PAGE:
Gisborne III: Book of Kings
Those of you who follow my blog and reviews, or even just listen to me blather on Facebook or Twitter will already know of Prue Batten and how I regularly vaunt her writing. If you are new to these or need a reminder, I would say to you simply that of all the writers I know (and not just the independent ones) Prue’s writing style is the most mesmeric, flawless, silken and almost poetic. She could write up the minutes of a meeting of a county council’s session and make it sound like a ballad. So you already have an inkling of where I’m going with this review.
Prue became noted early on as a writer of fantasy – a rather unusual and intriguing fantasy world of her own creation that revolved around the mythical Faerie. These books were rather darker than many would assume when they hear the word Faerie, for Prue has given us more of a view into the kind of Fey that still dominate the folklore of the Celtic world. The sort of Faeries that steal children, play with mortals’ minds and trick and deceive. Such were the chronicles of Eirie. Needless to say, I love them and would recommend them to a fantasy reader who’s looking for something a little different, with depth and insight.
Then, in a move that came as a surprise to me, a few years ago, Prue turned her hand to the genre of Historical Fiction. Thus was born Gisborne: Book of Pawns. In very brief summary, this was the tale of a young noblewoman from Aquitaine in the 12th century, a ward of Richard Coeur de Lion, who falls in with Guy of Gisborne (yes, him. You’ve heard of him.) Essentially, a medieval tale with a strong lean towards the Romantic genre, this was a tale of betrayals and survival and with Prue’s mastery of the written word was an instant hit with me, despite not shooting for my area of interest. It was enough that I leapt at the second book immediately, when Gisborne: Book of Knights was released. Better for me, the second volume in the series took everything I liked about the first, but threw in a healthy tale of voyages, swordfights, crusades and so on. Really hit the spot, that did. If you want to see more, click here for my review of the first two books some time back.
And recently I sat watching Prue’s comments on Facebook, telling of how she was wrapping up with the third book. And I had the opportunity (lucky me) to get my hands on an advance reading copy. Well, Gisborne III is now out on Kindle, so feel free to rush off and buy your copy if you already know you want it (Amazon link here).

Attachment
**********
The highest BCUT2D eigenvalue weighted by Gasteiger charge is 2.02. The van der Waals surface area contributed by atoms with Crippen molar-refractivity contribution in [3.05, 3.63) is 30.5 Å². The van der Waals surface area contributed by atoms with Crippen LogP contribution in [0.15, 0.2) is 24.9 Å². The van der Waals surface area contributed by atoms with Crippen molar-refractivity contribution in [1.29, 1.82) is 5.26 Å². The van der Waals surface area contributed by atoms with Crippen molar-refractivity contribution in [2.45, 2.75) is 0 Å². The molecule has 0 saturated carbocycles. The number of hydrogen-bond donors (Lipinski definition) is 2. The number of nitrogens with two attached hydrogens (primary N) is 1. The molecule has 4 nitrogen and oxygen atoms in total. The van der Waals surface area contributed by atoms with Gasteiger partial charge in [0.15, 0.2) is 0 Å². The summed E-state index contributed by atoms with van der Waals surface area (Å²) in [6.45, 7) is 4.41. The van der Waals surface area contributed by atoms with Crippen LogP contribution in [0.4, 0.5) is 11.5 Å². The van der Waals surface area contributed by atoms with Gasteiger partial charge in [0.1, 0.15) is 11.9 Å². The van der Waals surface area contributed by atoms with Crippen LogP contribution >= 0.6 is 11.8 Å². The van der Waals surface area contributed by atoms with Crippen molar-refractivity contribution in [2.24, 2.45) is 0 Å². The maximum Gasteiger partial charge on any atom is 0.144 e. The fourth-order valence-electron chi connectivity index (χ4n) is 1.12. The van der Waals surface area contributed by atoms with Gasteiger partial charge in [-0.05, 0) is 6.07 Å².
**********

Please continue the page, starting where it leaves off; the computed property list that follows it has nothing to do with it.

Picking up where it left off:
What can I say? Gisborne III is everything I had expected. Once more, it takes a subtle half-step away from the romantic content and a heavy ten paces into the world of troubled 12th century Europe. For those of you who have read the first two books, I will give one thing away here: Ysabel has grown up. I expect that, like me, you have torn you hair out over two books with Ysabel’s foolish tendency to mess everything up because she cannot hold herself back and leaps foolhardy into trouble at every step. Not so in this book. You will still recognise the same headstrong girl and she still has her moments of ‘ARGH!’ lack of foresight, but they are much fewer and on many occasions she now actually thinks before she acts. Additionally, old friends return (Peter, Tobias and so many more) and new interesting characters appear – one of whom made the book for me to some extent. When you read it, you’ll soon work out who that one is, I’m sure.
The plot? Well you know I don’t like to risk spoilers, but I will give you hints. Now in Venice, Ysabel has only a brief moment with Guy before he disappears off into the wide world to help his King, who has returned from the Holy land to find much of Europe set against him and is attempting to journey home through hostile lands. During his absence, Ysabel begins to suspect that she and her household are being watched by a malevolent presence. Her fears prove to be well-founded when her young son is kidnapped following a thoroughly engrossing and heart-in mouth scene. Thus begins a quest to find and rescue young William and uncover the truth behind a sinister new antagonist who seems to have at his command the small group of renegade fallen templars from the previous volume.
This is the last of the Gisborne trilogy, so expect a crescendo and a wrap up, though it appears a series of standalone spin offs, based on the supporting characters, is in the offing, so there is that to look forward to.
As always with Prue’s work, Gisborne III is a joy to read, smooth and eloquent, with a well-constructed plot weaved around well-imagined characters and, despite the grace and charm of her writing, no punches are pulled with the scenes of violence and destruction that are a necessity of a thriller, especially one set in such an era.
Bravo Prue, once again.
Go out and buy it folks.